Thurs 22nd April: Why HKDR exists

Although the focus of every day is now on getting dogs into homes and preparing for the Big Move, the very reason that HKDR and other animals rescue organisations exist should never be forgotten.  I started HKDR because I saw the dogs at AFCD waiting for their execution date with no hope of ever getting out other than in a black plastic bag.  Although re-homing from the government Animal Managment Centres has become a less complicated procedure, ther number of dogs that turn up at these kennels every single day is staggering.

Fleets of vans leave the four centres every day on their way to various locations around Hong Kong and the New Territories to pick up any dog that is found, whether or not it is wearing a collar and seems to belong to someone.  The friendly ones are the easiest targets, and these are the dogs that I ususall end up taking for re-homing.  They aren’t microchipped and are what I call “semi-owned” meaning they are attached to a place and are fed there, but don’t officially belong to someone.

Nobody wants to see stray dogs, and there are so many out there that the numbers would be impossible to even estimate. Pets that have been abandoned and have managed to survive form packs that roam the countryside, breeding as they go. They are considered to be pests and vermin, a danger to the community, but who put them there in the first place?  Did these dogs choose to live a (short) life like that, scavenging for every piece of food, being hunted, trapped and killed?

The government can’t be blamed for the the dog owners who continue to dump their pets like garbage, not microchipped and certainly not desexed, but they must take responsibility for refusing to look at any alternatives to the current and outdated system which is so obviously not working.  In the days when these laws fisrt came into effect, the situation was nothing like it is today.  Few people kept dogs as pets, so those that ended up at AFCD were genuine strays or feral dogs.  Now there is everything, like the six month old Japanese spitz that I took from AFCD the other day.  She was found on the street, dumped and left to her fate which, lucky for her, was with HKDR where she will find a nice home.

Along with other government departments, AFCD have recently been audited and the results are predictable and depressing. For summary, please click here.

And here’s an article from SCMP on the same lines:

Subject: Government money wasted on Catch and Kill

South China Morning Post Article

22nd April 2010
“81 pc of animal management budget spent rounding up stray dogs and cats; catchers need 83 operations to round up 20 strays. $230 million for bridges and subways to nowhere; one subway unused for 20 years, except by street sleepers. 78pc of post offices losing money – $117 million a year. Orchestra spends $976,000 on drums, and another $617,000 to store those it doesn’t need. It spends another $830,000 on tickets for its own concerts to give away. $32 million paid to Eco Park managers over three years, yet not one tenant has moved in. And that’s just scratching the surface of a $200 billion-a-year budget …

More than half of the city’s 317,000 dog licences have expired and not been renewed but anima! l officers have been unable to enforce the licensing rules, which tens of thousands of dog owners could have already breached, the latest audit report says.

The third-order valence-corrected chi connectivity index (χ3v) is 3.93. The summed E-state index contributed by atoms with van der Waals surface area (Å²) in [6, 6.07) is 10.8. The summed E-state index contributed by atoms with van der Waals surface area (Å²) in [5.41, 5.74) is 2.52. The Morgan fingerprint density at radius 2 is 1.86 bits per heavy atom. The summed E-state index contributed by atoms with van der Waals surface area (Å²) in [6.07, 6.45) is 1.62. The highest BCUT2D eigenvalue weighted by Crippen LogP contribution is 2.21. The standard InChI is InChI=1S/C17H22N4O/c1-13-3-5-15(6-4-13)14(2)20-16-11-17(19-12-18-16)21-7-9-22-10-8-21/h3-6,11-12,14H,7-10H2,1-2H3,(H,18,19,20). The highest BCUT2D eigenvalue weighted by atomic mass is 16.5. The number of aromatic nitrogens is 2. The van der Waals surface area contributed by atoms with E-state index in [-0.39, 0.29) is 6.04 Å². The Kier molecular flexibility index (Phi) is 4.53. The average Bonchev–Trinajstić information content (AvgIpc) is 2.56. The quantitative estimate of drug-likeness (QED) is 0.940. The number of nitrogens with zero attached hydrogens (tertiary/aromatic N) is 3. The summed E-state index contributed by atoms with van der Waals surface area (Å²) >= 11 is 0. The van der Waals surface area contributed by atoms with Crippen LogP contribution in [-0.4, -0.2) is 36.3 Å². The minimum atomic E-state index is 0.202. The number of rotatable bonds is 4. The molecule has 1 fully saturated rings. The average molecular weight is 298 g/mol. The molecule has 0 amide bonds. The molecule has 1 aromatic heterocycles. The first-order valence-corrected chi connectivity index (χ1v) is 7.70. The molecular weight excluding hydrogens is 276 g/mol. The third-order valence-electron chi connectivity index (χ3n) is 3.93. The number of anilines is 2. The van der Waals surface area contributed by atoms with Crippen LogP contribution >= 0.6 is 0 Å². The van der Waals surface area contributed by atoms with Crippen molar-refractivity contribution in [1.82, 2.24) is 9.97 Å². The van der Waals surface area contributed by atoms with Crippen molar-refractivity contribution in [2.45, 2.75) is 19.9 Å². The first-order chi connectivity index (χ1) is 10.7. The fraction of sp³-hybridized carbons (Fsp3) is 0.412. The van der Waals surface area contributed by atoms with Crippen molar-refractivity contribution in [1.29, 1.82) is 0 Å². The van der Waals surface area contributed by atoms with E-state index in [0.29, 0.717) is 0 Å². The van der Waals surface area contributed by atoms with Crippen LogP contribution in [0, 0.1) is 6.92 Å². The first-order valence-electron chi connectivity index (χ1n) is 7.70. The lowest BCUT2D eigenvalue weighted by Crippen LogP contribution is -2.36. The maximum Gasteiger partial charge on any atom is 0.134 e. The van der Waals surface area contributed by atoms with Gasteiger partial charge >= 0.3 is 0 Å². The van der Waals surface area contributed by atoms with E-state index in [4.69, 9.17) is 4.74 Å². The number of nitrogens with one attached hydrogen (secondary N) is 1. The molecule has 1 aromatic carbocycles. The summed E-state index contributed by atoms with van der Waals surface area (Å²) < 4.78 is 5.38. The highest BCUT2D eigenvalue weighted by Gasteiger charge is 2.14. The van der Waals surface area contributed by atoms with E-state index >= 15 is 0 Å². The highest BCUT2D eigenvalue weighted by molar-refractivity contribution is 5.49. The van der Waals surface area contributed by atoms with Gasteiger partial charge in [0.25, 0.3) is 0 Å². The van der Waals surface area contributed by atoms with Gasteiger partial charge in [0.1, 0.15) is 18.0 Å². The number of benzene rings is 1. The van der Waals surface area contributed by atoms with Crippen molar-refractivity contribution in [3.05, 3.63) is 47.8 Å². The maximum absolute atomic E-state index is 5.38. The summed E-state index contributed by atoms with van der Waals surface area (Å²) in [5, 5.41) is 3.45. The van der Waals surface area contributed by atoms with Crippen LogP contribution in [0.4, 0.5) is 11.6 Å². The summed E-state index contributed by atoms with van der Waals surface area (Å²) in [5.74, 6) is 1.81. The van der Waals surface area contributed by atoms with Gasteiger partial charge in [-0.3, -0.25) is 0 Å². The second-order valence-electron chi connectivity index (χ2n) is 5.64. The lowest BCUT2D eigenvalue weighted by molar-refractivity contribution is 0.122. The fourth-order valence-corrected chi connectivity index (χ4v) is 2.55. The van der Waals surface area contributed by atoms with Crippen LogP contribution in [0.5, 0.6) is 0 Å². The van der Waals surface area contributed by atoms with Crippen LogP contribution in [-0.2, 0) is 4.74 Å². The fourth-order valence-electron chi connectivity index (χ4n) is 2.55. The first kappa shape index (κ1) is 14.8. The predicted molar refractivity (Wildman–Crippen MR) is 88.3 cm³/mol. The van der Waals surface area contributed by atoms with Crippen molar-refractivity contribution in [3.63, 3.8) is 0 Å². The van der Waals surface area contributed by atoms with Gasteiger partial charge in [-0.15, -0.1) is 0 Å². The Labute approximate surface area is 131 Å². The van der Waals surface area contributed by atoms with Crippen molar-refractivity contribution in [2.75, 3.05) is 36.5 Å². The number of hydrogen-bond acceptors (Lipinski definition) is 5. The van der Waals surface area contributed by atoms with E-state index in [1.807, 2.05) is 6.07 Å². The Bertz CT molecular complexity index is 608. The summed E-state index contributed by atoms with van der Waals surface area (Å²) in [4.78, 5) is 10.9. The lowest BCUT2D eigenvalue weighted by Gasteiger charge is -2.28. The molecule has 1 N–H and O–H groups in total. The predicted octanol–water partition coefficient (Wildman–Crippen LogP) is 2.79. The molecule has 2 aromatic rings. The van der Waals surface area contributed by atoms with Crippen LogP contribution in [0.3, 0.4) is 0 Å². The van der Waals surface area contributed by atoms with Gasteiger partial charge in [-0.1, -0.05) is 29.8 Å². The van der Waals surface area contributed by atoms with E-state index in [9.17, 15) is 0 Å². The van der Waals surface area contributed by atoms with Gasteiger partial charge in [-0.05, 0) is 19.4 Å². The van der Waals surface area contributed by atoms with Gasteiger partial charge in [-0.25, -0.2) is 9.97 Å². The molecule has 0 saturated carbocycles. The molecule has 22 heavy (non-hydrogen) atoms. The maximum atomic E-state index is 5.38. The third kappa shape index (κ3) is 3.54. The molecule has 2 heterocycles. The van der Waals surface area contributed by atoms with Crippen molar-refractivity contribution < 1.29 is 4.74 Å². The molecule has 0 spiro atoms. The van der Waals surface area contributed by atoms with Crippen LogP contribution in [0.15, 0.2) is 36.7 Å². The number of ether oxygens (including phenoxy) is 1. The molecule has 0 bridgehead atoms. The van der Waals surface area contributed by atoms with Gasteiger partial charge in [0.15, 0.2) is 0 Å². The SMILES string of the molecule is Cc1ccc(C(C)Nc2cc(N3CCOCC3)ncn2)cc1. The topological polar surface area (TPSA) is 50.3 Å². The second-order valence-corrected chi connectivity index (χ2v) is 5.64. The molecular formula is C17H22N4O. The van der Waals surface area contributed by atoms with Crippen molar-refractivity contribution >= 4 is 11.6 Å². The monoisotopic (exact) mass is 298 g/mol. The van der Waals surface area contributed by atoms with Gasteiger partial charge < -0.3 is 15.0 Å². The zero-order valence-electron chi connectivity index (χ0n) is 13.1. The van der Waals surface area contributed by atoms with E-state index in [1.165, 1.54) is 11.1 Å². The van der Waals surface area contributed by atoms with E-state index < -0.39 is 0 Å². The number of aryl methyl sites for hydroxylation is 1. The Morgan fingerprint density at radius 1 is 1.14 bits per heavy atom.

More than 177,000 licences, which are valid for three years, had expired by the end November last year. A total of 91,000 dogs aged 10 years or over are believed to have died, meaning up to 86,000 remain unlicensed.
Dog licences, which cost HK$80 from government-designated centres, can only be renewed when a dog is revaccinated against rabies, so these unlicensed dogs could pose a potential threat.

Under the Rabies Regulation, all dogs aged over five months must be micro-chipped, vaccinated and licensed. Breach of the rules can lead to a maximum fine of HK$10,000.

But the Agriculture, Fisheries and Conservation Department has prosecuted only about 1,000 dog owners for the offence in the past two years.

The government’s audit report on control of pets found a trial scheme operated by the department since M! arch 29 to visit dog owners, urging them to renew their licences, had been a failure, with only three out of 105 owners pledging to renew.

The department has been asked to consider issuing renewal reminders to owners, and to explore ways to make it easier for them to report the deaths of their dogs.

The report also draws public attention to resources being used to control stray dogs and cats. About HK$30 million a year is spent on catching about 12,000 to 13,000 strays and putting down nearly 90 per cent of them. The spending accounts for 81 per cent of the department’s animal management division budget.

The report said catching stray animals was costly, and up to 83 operations had been conducted at the same location in North Point after repeated complaints of stray dogs killing cats. Because of the resources involved, the report asked the department to consider if outsourcing was viable.

But Sandy Macalister, executive director of the Society for the Prevention of Cruelty to Animals, said there could be an alternative to the capture-and-cull approach. “We agree with the government that the stray dogs problem has to be eliminated, but not through killings but by natural wastage,” he said.

Macalister said they were close to introducing trials on “TNR” – trap, neuter and release – and officials had shown increasing interest in this.